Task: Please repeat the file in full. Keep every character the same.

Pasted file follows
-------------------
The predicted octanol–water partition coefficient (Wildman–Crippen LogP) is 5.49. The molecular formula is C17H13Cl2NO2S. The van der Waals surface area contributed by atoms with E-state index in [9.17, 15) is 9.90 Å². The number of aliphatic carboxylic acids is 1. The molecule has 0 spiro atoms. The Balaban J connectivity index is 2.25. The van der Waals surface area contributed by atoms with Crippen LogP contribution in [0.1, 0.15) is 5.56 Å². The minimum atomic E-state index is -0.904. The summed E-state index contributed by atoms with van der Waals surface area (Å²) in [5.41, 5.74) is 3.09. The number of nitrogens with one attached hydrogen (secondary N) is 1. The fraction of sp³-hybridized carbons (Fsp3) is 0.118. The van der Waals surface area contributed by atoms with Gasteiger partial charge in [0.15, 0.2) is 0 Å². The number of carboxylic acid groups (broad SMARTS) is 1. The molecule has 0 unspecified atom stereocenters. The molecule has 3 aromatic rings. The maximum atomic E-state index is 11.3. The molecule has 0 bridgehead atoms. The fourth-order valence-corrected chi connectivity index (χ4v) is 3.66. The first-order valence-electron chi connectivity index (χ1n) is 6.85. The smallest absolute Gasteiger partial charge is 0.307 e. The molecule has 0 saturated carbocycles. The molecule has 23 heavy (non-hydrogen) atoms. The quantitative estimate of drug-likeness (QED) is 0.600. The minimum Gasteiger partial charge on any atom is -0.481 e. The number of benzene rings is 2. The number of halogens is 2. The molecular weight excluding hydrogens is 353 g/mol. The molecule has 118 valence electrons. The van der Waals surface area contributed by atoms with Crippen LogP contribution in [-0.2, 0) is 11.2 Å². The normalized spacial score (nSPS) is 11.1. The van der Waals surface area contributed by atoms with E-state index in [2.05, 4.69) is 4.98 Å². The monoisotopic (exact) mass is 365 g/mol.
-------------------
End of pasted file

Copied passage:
The predicted octanol–water partition coefficient (Wildman–Crippen LogP) is 5.49. The molecular formula is C17H13Cl2NO2S. The van der Waals surface area contributed by atoms with E-state index in [9.17, 15) is 9.90 Å². The number of aliphatic carboxylic acids is 1. The molecule has 0 spiro atoms. The Balaban J connectivity index is 2.25. The van der Waals surface area contributed by atoms with Crippen LogP contribution in [0.1, 0.15) is 5.56 Å². The minimum atomic E-state index is -0.904. The summed E-state index contributed by atoms with van der Waals surface area (Å²) in [5.41, 5.74) is 3.09. The number of nitrogens with one attached hydrogen (secondary N) is 1. The fraction of sp³-hybridized carbons (Fsp3) is 0.118. The van der Waals surface area contributed by atoms with Gasteiger partial charge in [0.15, 0.2) is 0 Å². The number of carboxylic acid groups (broad SMARTS) is 1. The molecule has 0 unspecified atom stereocenters. The molecule has 3 aromatic rings. The maximum atomic E-state index is 11.3. The molecule has 0 bridgehead atoms. The fourth-order valence-corrected chi connectivity index (χ4v) is 3.66. The first-order valence-electron chi connectivity index (χ1n) is 6.85. The smallest absolute Gasteiger partial charge is 0.307 e. The molecule has 0 saturated carbocycles. The molecule has 23 heavy (non-hydrogen) atoms. The quantitative estimate of drug-likeness (QED) is 0.600. The minimum Gasteiger partial charge on any atom is -0.481 e. The number of benzene rings is 2. The number of halogens is 2. The molecular weight excluding hydrogens is 353 g/mol. The molecule has 118 valence electrons. The van der Waals surface area contributed by atoms with Crippen LogP contribution in [-0.2, 0) is 11.2 Å². The normalized spacial score (nSPS) is 11.1. The van der Waals surface area contributed by atoms with E-state index in [2.05, 4.69) is 4.98 Å². The monoisotopic (exact) mass is 365 g/mol.